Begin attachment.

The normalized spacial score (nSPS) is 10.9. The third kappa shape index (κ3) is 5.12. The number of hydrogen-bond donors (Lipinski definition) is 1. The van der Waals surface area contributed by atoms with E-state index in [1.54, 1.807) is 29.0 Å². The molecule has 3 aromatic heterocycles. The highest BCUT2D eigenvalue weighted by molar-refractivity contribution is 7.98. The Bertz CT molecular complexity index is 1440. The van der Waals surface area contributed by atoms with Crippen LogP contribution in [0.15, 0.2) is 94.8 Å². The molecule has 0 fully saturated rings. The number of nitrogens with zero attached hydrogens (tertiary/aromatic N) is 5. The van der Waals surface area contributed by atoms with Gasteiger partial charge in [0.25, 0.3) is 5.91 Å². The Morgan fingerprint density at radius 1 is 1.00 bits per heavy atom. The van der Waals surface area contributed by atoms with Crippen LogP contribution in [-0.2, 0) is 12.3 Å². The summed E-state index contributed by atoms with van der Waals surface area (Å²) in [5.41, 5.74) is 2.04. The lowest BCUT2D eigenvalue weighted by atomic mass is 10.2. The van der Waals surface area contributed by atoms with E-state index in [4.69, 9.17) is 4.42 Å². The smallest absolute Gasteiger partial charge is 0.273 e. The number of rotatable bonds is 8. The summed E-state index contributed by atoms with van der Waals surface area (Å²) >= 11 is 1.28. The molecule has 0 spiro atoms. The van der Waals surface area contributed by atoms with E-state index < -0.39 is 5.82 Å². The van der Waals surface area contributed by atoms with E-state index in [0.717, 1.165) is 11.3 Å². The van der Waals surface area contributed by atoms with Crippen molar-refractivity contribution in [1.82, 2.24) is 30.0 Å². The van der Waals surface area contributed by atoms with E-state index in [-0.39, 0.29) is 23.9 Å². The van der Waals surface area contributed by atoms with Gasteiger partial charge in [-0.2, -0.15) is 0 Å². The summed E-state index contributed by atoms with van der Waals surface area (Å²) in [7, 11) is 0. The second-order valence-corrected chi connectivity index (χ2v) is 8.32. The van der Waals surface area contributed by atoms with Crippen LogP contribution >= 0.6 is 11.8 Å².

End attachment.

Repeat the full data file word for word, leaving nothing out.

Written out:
The normalized spacial score (nSPS) is 10.9. The third kappa shape index (κ3) is 5.12. The number of hydrogen-bond donors (Lipinski definition) is 1. The van der Waals surface area contributed by atoms with E-state index in [1.54, 1.807) is 29.0 Å². The molecule has 3 aromatic heterocycles. The highest BCUT2D eigenvalue weighted by molar-refractivity contribution is 7.98. The Bertz CT molecular complexity index is 1440. The van der Waals surface area contributed by atoms with Crippen LogP contribution in [0.15, 0.2) is 94.8 Å². The molecule has 0 fully saturated rings. The number of nitrogens with zero attached hydrogens (tertiary/aromatic N) is 5. The van der Waals surface area contributed by atoms with Gasteiger partial charge in [0.25, 0.3) is 5.91 Å². The Morgan fingerprint density at radius 1 is 1.00 bits per heavy atom. The van der Waals surface area contributed by atoms with Crippen LogP contribution in [-0.2, 0) is 12.3 Å². The summed E-state index contributed by atoms with van der Waals surface area (Å²) in [5.41, 5.74) is 2.04. The lowest BCUT2D eigenvalue weighted by atomic mass is 10.2. The van der Waals surface area contributed by atoms with E-state index in [4.69, 9.17) is 4.42 Å². The smallest absolute Gasteiger partial charge is 0.273 e. The number of rotatable bonds is 8. The summed E-state index contributed by atoms with van der Waals surface area (Å²) >= 11 is 1.28. The molecule has 0 spiro atoms. The van der Waals surface area contributed by atoms with E-state index < -0.39 is 5.82 Å². The van der Waals surface area contributed by atoms with E-state index in [0.717, 1.165) is 11.3 Å². The van der Waals surface area contributed by atoms with Crippen molar-refractivity contribution in [1.82, 2.24) is 30.0 Å². The van der Waals surface area contributed by atoms with E-state index in [-0.39, 0.29) is 23.9 Å². The van der Waals surface area contributed by atoms with Gasteiger partial charge in [-0.2, -0.15) is 0 Å². The summed E-state index contributed by atoms with van der Waals surface area (Å²) in [7, 11) is 0. The second-order valence-corrected chi connectivity index (χ2v) is 8.32. The van der Waals surface area contributed by atoms with Crippen LogP contribution >= 0.6 is 11.8 Å².